Bug Squad - Happenings in the Insect World By Kathy Keatley Garvey July 23, 2014
The event, which runs through Sunday, celebrates "the beauty, life cycles, and habitats of moths," according to its website. Scientists and citizen scientists are encouraged to document their findings. It's now a worldwide event.
A few nuggets from the website:
"Moths are among the most diverse and successful organisms on earth.
- Scientists estimate there are 150,000 to more than 500,000 moth species.
- Their colors and patterns are either dazzling or so cryptic that they define camouflage. Shapes and sizes span the gamut from as small as a pinhead to as large as an adult's hand.
- Most moths are nocturnal, and need to be sought at night to be seen – others fly like butterflies during the day.
- Finding moths can be as simple as leaving a porch light on and checking it after dark. Serious moth aficionados use special lights and baits to attract them."
Then there are, of course, the pests such as the greater wax moth, Galleria mellonella. This moth slips in at night to honey bee colonies and lays its eggs. The bees struggle to remove the larvae. Beekeepers struggle with control of the tell-tale evidence--damaged combs.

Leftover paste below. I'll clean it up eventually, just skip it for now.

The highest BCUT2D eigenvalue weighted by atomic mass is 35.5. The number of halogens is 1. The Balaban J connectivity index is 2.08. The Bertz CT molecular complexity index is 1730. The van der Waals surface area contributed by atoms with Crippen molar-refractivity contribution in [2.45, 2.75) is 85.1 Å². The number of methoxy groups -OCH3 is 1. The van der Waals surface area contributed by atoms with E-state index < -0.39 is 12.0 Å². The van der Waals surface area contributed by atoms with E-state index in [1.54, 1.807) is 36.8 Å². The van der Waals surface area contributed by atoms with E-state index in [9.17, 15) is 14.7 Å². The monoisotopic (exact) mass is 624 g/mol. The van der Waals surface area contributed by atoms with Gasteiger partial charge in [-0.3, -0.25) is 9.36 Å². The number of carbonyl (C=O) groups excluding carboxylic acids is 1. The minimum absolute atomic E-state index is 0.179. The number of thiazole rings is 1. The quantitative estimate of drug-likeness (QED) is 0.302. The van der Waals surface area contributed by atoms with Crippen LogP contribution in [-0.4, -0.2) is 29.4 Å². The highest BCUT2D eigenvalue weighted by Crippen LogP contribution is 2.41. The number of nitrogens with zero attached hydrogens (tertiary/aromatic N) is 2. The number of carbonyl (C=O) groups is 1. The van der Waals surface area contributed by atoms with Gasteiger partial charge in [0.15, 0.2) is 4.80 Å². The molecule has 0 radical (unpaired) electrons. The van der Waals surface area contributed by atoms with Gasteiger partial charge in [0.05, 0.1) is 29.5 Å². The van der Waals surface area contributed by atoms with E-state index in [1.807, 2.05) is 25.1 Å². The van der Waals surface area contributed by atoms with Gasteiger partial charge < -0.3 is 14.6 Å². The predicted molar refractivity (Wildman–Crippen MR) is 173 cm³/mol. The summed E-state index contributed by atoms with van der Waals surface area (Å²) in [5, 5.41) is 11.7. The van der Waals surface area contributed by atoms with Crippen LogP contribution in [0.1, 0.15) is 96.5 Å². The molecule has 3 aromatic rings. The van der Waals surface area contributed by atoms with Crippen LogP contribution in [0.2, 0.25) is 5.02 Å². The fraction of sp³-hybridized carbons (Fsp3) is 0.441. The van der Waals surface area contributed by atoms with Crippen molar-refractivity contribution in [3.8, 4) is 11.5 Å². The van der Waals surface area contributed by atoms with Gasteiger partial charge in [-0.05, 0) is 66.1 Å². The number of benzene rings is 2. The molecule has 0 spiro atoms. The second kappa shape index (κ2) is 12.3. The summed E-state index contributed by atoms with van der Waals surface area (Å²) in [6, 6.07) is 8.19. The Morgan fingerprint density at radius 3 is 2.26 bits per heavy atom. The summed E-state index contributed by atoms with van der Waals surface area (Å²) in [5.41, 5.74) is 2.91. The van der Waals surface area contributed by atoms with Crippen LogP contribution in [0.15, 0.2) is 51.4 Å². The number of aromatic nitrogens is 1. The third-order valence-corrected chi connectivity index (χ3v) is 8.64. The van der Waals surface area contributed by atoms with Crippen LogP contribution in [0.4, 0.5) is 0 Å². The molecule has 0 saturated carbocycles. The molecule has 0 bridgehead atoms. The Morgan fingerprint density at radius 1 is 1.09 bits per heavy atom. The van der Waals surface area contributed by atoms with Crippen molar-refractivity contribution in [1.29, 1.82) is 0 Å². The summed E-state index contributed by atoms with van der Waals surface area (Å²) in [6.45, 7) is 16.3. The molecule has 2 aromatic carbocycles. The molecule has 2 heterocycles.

The honey bee bible, The Hive and the Honey Bee (Dadant Publication), says the wax moth female "produces less than 300 eggs during her life span of 3 to 30 days, but a few lay as many as 2000 eggs. Mated females fly to beehives one to three hours after dark, enter, and lay eggs until they leave shortly before daylight."
Sneaky little critters!
The Hive and the Honey Bee authors relate that "the presence of the wax moth larvae usually signals a major problem such as queenlessness, an infectious disease, poisoning and starvation."
Greater wax moths are probably not what the organizers of National Moth Week, founded by two naturalists in East Brunswick, N.J., had in mind when they launched this special week! (Unless, of course, they were anglers; the larvae make good fish bait!)